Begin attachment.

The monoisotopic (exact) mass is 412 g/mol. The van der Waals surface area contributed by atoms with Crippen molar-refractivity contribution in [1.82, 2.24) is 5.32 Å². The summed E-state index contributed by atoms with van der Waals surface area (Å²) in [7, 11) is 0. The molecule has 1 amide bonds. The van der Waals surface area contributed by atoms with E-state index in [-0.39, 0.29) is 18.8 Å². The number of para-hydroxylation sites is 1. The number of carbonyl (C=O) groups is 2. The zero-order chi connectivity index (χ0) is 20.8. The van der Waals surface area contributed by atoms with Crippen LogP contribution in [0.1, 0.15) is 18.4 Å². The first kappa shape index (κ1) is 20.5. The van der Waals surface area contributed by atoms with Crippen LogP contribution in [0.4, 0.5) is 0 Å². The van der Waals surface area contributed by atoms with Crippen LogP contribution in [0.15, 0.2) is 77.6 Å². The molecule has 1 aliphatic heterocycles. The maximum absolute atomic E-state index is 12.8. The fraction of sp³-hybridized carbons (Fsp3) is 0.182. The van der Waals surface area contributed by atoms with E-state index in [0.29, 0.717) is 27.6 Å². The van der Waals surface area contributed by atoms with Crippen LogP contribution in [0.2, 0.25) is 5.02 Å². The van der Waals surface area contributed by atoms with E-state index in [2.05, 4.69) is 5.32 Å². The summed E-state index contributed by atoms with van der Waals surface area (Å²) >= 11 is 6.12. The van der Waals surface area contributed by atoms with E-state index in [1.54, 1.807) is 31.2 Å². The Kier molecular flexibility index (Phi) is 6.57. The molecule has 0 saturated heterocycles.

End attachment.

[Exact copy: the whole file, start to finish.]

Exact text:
The monoisotopic (exact) mass is 412 g/mol. The van der Waals surface area contributed by atoms with Crippen molar-refractivity contribution in [1.82, 2.24) is 5.32 Å². The summed E-state index contributed by atoms with van der Waals surface area (Å²) in [7, 11) is 0. The molecule has 1 amide bonds. The van der Waals surface area contributed by atoms with E-state index in [-0.39, 0.29) is 18.8 Å². The number of para-hydroxylation sites is 1. The number of carbonyl (C=O) groups is 2. The zero-order chi connectivity index (χ0) is 20.8. The van der Waals surface area contributed by atoms with Crippen LogP contribution in [0.1, 0.15) is 18.4 Å². The first kappa shape index (κ1) is 20.5. The van der Waals surface area contributed by atoms with Crippen LogP contribution in [0.4, 0.5) is 0 Å². The van der Waals surface area contributed by atoms with Crippen LogP contribution in [0.15, 0.2) is 77.6 Å². The molecule has 1 aliphatic heterocycles. The maximum absolute atomic E-state index is 12.8. The fraction of sp³-hybridized carbons (Fsp3) is 0.182. The van der Waals surface area contributed by atoms with E-state index in [0.29, 0.717) is 27.6 Å². The van der Waals surface area contributed by atoms with Crippen LogP contribution in [0.2, 0.25) is 5.02 Å². The van der Waals surface area contributed by atoms with E-state index in [2.05, 4.69) is 5.32 Å². The summed E-state index contributed by atoms with van der Waals surface area (Å²) >= 11 is 6.12. The van der Waals surface area contributed by atoms with E-state index in [1.54, 1.807) is 31.2 Å². The Kier molecular flexibility index (Phi) is 6.57. The molecule has 0 saturated heterocycles.